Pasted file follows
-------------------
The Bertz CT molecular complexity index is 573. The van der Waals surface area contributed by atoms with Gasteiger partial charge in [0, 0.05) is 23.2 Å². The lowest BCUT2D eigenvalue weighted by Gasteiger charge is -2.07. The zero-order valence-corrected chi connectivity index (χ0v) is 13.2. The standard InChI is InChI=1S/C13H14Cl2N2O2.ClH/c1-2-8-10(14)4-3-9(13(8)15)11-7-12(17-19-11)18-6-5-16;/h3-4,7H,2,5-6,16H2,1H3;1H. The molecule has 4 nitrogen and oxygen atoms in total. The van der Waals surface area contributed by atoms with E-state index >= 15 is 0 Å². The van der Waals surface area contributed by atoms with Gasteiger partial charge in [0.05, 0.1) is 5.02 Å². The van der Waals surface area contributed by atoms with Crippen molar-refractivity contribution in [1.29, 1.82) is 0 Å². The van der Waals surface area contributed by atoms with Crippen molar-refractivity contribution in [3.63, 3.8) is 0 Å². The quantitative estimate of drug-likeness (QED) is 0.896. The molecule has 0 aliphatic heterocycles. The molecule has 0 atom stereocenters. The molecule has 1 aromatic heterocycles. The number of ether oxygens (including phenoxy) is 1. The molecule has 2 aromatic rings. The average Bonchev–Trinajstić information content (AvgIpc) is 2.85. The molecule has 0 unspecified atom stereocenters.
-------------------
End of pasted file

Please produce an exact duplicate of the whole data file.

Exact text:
The Bertz CT molecular complexity index is 573. The van der Waals surface area contributed by atoms with Gasteiger partial charge in [0, 0.05) is 23.2 Å². The lowest BCUT2D eigenvalue weighted by Gasteiger charge is -2.07. The zero-order valence-corrected chi connectivity index (χ0v) is 13.2. The standard InChI is InChI=1S/C13H14Cl2N2O2.ClH/c1-2-8-10(14)4-3-9(13(8)15)11-7-12(17-19-11)18-6-5-16;/h3-4,7H,2,5-6,16H2,1H3;1H. The molecule has 4 nitrogen and oxygen atoms in total. The van der Waals surface area contributed by atoms with E-state index >= 15 is 0 Å². The van der Waals surface area contributed by atoms with Gasteiger partial charge in [0.05, 0.1) is 5.02 Å². The van der Waals surface area contributed by atoms with Crippen molar-refractivity contribution in [1.29, 1.82) is 0 Å². The van der Waals surface area contributed by atoms with Crippen molar-refractivity contribution in [3.63, 3.8) is 0 Å². The quantitative estimate of drug-likeness (QED) is 0.896. The molecule has 0 aliphatic heterocycles. The molecule has 0 atom stereocenters. The molecule has 1 aromatic heterocycles. The number of ether oxygens (including phenoxy) is 1. The molecule has 2 aromatic rings. The average Bonchev–Trinajstić information content (AvgIpc) is 2.85. The molecule has 0 unspecified atom stereocenters.